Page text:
Magnetic Polarization and Phase Structure of Saturn's 10.7-Hour Oscillations

Monday, 15 December 2014
Japheth Nesta Yates, David J Southwood and Michele Karen Dougherty, Imperial College London, Blackett Laboratory, London, United Kingdom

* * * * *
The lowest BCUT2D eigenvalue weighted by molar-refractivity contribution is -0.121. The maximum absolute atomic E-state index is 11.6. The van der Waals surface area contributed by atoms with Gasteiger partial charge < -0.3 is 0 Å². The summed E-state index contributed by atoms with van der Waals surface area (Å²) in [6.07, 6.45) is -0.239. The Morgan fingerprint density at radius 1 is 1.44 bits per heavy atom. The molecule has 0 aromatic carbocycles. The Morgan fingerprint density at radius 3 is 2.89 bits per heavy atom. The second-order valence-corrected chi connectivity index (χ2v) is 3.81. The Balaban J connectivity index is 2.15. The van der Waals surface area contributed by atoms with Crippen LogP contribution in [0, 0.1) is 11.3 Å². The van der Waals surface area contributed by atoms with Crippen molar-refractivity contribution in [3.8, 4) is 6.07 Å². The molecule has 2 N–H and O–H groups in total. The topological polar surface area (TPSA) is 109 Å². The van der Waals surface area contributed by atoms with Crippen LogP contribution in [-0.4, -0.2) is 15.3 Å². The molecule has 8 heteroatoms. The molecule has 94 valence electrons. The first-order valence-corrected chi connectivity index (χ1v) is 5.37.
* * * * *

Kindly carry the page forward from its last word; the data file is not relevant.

A source of Saturn's magnetic 10.7-hour period oscillations has yet to be identified. The oscillations are known to consist of signals with slightly different periods from separate northern and southern sources. Here we present a novel way of examining observations, focusing on signal phase. We show that although the signals are highly periodic they are usually not sinusoidal and that there are differences in both phase structure and polarization between the outer magnetosphere (on the nightside) and the inner dipolar region. Paying particular attention to the deep mid-tail passes of 2006, the contrasting behaviour between the inner and outer regions is clear with approximate sinusoidal behaviour in the dipolar region and a pulse like signal once per cycle in the tail. The latter structure seems to indicate that tail magnetic stress is released impulsively once per cycle in the tail. After equinox, in 2010-11, we find a different picture in the pre-midnight sector. The pre-determined northern and southern frequencies are closer together and apparently show sudden shifts. Our signal reconstruction approach finds instances where it is likely that the narrow band filtering is not able to track completely the basic north and south periods as we find phase jumps indicating unpredicted beats.